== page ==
Gerpho offers 3D photos (whether aerial or not) : 3D colour digital models of sites, monuments or objects with dimensions ranging from a couple of centimeters to several kilometers. These 3D modes are very accurate, highly realistic and can be used in different ways : interactive visits either with specific viewers or on line, generation of videos or still photos from points of views that cannot be accessed any other way, dimensional measurements (length, surface volume) , and even creation of solid 3D models with 3D printers. They also allow urban or architectural projects which have been 3D-modeled with classical CAD softwares to be inserted into the 3D lanscape.

3D photo in figures

  • Initial shooting : 10 to 5000 high resolution photos
  • Aerial shooting : from a plane (500 to 3000 ft), an helicopter or a drone
  • Ground shooting : on foot, on an motorised platform, or with a pole
  • Computing time : 3 hours to 3 weeks
  • 3D model resolution : 0.1 mm to 50 cm
  • Covered area : a few square centimeter to several square kilometers
  • Number of vertices : 50.000 to several millions
  • Absolute dimensional accuracy : depending on resolution

Steps of a 3D photo reconstruction

Project preparation

This phase is essential to project’s success. When shooting from a plane this includes defining : height of flight, flight route which takes into account terrain configuration and regulations, shooting parameters (focal length, pixel resolution, pixel count….)

Shooting process

The photos used to generate the 3D aerial model are most oftent shot from a small plane, such as a Cessna, or some times from a helicopter. Other aerial vehicles (drones, zepelins …), exhibit at present various limitations, which make them less suited to high quality, high area 3D photography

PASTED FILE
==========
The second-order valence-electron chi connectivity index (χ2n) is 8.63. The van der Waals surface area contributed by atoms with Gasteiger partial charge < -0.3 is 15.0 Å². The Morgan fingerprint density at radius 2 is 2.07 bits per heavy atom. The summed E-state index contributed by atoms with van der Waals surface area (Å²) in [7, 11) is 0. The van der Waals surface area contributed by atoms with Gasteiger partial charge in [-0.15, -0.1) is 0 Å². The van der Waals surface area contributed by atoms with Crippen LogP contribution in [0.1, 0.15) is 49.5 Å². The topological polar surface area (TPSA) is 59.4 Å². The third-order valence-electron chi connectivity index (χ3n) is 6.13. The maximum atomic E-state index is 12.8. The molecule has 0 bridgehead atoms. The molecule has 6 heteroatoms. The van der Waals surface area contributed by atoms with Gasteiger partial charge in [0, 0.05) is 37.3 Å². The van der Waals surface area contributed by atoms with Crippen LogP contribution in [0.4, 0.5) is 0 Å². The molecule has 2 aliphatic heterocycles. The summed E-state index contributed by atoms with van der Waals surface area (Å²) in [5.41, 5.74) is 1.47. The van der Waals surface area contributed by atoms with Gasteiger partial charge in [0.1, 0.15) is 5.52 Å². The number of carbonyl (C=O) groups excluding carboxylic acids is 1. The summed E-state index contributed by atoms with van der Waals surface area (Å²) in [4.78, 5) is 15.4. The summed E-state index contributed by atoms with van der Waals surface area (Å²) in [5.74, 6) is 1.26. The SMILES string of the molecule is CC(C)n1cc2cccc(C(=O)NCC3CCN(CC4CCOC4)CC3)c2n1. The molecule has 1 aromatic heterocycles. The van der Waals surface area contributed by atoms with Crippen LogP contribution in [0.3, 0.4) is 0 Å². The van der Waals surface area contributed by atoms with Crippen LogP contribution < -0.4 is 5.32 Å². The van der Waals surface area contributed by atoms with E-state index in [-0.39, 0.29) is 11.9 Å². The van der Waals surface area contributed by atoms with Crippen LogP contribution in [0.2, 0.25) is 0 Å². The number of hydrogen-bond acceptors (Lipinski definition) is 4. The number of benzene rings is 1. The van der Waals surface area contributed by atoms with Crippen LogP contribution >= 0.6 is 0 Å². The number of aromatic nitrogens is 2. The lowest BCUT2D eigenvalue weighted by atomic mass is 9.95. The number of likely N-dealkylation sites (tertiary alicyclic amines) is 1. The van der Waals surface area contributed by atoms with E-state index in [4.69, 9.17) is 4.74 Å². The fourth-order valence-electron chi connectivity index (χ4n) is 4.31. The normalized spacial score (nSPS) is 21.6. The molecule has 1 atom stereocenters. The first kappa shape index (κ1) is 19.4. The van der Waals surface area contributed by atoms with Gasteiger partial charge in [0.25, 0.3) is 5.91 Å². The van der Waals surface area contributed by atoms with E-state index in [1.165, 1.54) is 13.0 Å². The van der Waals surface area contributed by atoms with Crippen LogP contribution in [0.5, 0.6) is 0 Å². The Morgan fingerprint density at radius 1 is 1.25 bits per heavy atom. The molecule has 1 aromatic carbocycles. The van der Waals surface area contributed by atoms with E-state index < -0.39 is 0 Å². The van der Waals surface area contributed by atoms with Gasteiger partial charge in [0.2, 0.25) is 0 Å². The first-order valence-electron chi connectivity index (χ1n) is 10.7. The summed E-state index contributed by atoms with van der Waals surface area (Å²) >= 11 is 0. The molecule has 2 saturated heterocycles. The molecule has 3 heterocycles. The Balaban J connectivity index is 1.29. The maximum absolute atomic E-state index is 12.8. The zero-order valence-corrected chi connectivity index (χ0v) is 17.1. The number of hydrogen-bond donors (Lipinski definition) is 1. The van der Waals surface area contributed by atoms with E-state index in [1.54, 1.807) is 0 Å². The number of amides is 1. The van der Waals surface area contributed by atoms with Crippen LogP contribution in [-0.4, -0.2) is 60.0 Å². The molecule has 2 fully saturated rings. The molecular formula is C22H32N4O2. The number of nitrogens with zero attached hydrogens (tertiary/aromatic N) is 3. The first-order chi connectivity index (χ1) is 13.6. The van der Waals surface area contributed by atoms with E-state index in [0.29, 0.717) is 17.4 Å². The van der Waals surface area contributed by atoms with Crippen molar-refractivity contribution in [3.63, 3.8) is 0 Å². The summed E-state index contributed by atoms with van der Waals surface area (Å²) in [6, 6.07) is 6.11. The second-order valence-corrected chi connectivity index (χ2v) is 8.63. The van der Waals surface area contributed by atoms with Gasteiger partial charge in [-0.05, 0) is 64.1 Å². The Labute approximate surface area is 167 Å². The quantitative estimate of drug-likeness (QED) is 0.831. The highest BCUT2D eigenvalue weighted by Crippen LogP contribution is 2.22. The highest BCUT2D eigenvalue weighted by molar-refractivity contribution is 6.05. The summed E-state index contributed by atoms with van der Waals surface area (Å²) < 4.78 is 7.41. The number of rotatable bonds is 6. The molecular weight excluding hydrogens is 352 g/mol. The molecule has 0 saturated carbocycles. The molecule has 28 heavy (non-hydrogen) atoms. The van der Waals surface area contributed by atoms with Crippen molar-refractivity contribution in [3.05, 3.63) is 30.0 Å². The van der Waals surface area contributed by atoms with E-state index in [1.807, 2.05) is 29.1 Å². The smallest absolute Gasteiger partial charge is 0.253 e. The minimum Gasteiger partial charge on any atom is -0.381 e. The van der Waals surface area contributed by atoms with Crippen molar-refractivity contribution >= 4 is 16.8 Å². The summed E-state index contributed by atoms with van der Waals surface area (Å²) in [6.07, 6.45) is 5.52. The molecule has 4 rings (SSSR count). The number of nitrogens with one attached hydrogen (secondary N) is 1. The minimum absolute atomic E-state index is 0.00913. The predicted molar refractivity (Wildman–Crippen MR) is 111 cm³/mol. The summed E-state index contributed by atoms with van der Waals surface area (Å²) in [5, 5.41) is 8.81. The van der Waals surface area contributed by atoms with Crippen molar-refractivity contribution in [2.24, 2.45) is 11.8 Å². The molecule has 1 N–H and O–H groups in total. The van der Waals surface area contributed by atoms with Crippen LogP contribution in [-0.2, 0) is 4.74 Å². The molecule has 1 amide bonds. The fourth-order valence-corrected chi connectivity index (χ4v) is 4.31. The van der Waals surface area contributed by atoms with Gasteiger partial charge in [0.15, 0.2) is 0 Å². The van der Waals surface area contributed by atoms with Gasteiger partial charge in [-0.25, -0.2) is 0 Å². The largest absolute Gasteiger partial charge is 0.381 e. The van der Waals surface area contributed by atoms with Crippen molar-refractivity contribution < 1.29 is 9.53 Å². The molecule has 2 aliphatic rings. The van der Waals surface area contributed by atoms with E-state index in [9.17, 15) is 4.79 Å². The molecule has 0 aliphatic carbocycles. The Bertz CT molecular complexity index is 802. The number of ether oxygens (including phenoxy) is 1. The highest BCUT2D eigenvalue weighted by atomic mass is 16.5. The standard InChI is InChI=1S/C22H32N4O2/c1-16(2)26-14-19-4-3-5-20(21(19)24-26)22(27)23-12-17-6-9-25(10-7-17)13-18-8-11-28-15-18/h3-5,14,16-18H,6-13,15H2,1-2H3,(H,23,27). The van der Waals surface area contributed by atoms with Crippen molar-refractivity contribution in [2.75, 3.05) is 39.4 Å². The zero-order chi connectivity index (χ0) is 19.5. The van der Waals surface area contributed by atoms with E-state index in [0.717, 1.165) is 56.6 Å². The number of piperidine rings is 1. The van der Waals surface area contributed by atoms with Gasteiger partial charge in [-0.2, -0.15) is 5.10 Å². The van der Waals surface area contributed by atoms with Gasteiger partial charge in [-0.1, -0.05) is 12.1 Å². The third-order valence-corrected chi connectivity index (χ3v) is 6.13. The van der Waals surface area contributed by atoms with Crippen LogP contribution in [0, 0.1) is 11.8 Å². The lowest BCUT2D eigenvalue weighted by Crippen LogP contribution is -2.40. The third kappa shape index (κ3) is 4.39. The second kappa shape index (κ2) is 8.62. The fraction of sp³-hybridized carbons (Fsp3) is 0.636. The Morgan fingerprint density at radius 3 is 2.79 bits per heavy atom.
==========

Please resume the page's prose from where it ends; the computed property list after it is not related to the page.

Post-processing :

It is an important step in 3D photo reconstruction : during post processing, constrast colour, and sharpness are adjusted so that the photos are best fit for the reconstrution process. During this phase, atmospheric haze is also removed, and finally, photos are adjusted with respect to one another to ensure a perfect homogeneity of the batch of photos, before starting the actual reconstruction process.

Georeferencing :

When shooting an aerial 3D photo, georeferencing can be obtained from the GPS data included in the EXIF metadata of the photos when a GPS is connected to the camera. One can also use a few ground measured data points. Once the 3D photo is georeferenced, one can easily compare successive 3D shots to measure the evolution of a given site, or include CAD generated projects.

Aerotriangulation :

Once all the above data is ready, it is fed into the « ContextCapture » software. This software detects « tie points » visible on two or more photos, and pairs these photos. From then on, trigonometric calculation on these tie points leads to the construction of a skeleton of the 3D model, and finally to the detailed (and georeferenced, if georeferencing data is available ) mesh.

Texturing :

The final texturing operation fills this mesh with the colours and lighting extracted from the set of input photos. The 3D model is now ready, with a highly realistic rendering. This model is compatible with usual 3D CAD softwares.
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